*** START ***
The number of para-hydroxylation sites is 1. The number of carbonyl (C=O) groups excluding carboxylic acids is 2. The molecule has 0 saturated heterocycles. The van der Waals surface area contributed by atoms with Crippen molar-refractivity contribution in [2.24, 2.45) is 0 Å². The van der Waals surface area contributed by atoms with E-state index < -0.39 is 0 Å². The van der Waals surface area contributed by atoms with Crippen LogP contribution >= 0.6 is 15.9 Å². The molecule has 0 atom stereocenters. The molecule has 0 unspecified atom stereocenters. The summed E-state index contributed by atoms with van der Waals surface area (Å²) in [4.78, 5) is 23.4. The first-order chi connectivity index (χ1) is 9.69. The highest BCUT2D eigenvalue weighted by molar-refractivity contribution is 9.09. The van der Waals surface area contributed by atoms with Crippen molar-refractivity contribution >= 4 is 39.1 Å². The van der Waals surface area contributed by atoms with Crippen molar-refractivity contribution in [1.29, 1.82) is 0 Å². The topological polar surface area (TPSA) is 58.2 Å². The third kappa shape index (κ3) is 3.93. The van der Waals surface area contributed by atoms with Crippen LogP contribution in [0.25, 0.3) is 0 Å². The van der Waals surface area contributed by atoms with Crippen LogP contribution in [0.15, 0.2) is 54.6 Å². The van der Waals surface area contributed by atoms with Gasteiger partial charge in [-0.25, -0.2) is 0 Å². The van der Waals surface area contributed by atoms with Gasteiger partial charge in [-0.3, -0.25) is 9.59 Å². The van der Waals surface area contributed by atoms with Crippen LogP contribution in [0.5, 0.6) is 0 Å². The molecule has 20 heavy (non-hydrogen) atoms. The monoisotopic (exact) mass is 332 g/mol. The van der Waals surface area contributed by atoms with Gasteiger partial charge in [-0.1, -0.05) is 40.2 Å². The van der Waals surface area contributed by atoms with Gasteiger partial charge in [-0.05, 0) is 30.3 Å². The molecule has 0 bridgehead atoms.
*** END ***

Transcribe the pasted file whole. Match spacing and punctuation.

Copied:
The number of para-hydroxylation sites is 1. The number of carbonyl (C=O) groups excluding carboxylic acids is 2. The molecule has 0 saturated heterocycles. The van der Waals surface area contributed by atoms with Crippen molar-refractivity contribution in [2.24, 2.45) is 0 Å². The van der Waals surface area contributed by atoms with E-state index < -0.39 is 0 Å². The van der Waals surface area contributed by atoms with Crippen LogP contribution >= 0.6 is 15.9 Å². The molecule has 0 atom stereocenters. The molecule has 0 unspecified atom stereocenters. The summed E-state index contributed by atoms with van der Waals surface area (Å²) in [4.78, 5) is 23.4. The first-order chi connectivity index (χ1) is 9.69. The highest BCUT2D eigenvalue weighted by molar-refractivity contribution is 9.09. The van der Waals surface area contributed by atoms with Crippen molar-refractivity contribution >= 4 is 39.1 Å². The van der Waals surface area contributed by atoms with Crippen molar-refractivity contribution in [1.29, 1.82) is 0 Å². The topological polar surface area (TPSA) is 58.2 Å². The third kappa shape index (κ3) is 3.93. The van der Waals surface area contributed by atoms with Crippen LogP contribution in [0.25, 0.3) is 0 Å². The van der Waals surface area contributed by atoms with Crippen LogP contribution in [0.15, 0.2) is 54.6 Å². The van der Waals surface area contributed by atoms with Gasteiger partial charge in [-0.25, -0.2) is 0 Å². The van der Waals surface area contributed by atoms with Gasteiger partial charge in [-0.3, -0.25) is 9.59 Å². The van der Waals surface area contributed by atoms with Crippen LogP contribution in [0.5, 0.6) is 0 Å². The molecule has 20 heavy (non-hydrogen) atoms. The monoisotopic (exact) mass is 332 g/mol. The van der Waals surface area contributed by atoms with Gasteiger partial charge in [-0.1, -0.05) is 40.2 Å². The van der Waals surface area contributed by atoms with Gasteiger partial charge in [-0.05, 0) is 30.3 Å². The molecule has 0 bridgehead atoms.